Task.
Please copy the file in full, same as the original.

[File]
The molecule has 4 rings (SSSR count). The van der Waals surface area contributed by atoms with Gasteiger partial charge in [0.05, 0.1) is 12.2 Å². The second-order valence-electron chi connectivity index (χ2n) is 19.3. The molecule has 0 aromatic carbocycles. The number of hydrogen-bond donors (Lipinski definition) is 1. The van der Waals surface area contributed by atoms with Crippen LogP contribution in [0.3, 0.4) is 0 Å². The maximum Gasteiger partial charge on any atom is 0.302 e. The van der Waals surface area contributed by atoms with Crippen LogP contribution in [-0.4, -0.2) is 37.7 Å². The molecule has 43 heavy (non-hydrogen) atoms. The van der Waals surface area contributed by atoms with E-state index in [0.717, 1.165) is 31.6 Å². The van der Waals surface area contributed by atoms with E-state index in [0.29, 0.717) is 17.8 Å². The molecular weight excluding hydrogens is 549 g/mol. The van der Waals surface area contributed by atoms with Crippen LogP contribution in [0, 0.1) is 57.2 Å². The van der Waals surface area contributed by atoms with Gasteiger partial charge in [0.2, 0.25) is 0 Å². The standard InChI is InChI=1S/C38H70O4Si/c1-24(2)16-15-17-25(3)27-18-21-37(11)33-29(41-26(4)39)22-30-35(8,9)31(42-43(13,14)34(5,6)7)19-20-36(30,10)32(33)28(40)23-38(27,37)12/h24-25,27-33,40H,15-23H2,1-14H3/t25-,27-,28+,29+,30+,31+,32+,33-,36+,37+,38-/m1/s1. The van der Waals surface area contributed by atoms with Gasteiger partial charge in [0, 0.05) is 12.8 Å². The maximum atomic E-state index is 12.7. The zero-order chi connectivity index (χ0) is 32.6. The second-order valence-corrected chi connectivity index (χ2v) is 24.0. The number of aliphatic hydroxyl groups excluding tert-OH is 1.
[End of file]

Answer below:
The molecule has 4 rings (SSSR count). The van der Waals surface area contributed by atoms with Gasteiger partial charge in [0.05, 0.1) is 12.2 Å². The second-order valence-electron chi connectivity index (χ2n) is 19.3. The molecule has 0 aromatic carbocycles. The number of hydrogen-bond donors (Lipinski definition) is 1. The van der Waals surface area contributed by atoms with Crippen LogP contribution in [0.3, 0.4) is 0 Å². The maximum Gasteiger partial charge on any atom is 0.302 e. The van der Waals surface area contributed by atoms with Crippen LogP contribution in [-0.4, -0.2) is 37.7 Å². The molecule has 43 heavy (non-hydrogen) atoms. The van der Waals surface area contributed by atoms with E-state index in [0.717, 1.165) is 31.6 Å². The van der Waals surface area contributed by atoms with E-state index in [0.29, 0.717) is 17.8 Å². The molecular weight excluding hydrogens is 549 g/mol. The van der Waals surface area contributed by atoms with Crippen LogP contribution in [0, 0.1) is 57.2 Å². The van der Waals surface area contributed by atoms with Gasteiger partial charge in [0.2, 0.25) is 0 Å². The standard InChI is InChI=1S/C38H70O4Si/c1-24(2)16-15-17-25(3)27-18-21-37(11)33-29(41-26(4)39)22-30-35(8,9)31(42-43(13,14)34(5,6)7)19-20-36(30,10)32(33)28(40)23-38(27,37)12/h24-25,27-33,40H,15-23H2,1-14H3/t25-,27-,28+,29+,30+,31+,32+,33-,36+,37+,38-/m1/s1. The van der Waals surface area contributed by atoms with Gasteiger partial charge in [0, 0.05) is 12.8 Å². The maximum atomic E-state index is 12.7. The zero-order chi connectivity index (χ0) is 32.6. The second-order valence-corrected chi connectivity index (χ2v) is 24.0. The number of aliphatic hydroxyl groups excluding tert-OH is 1.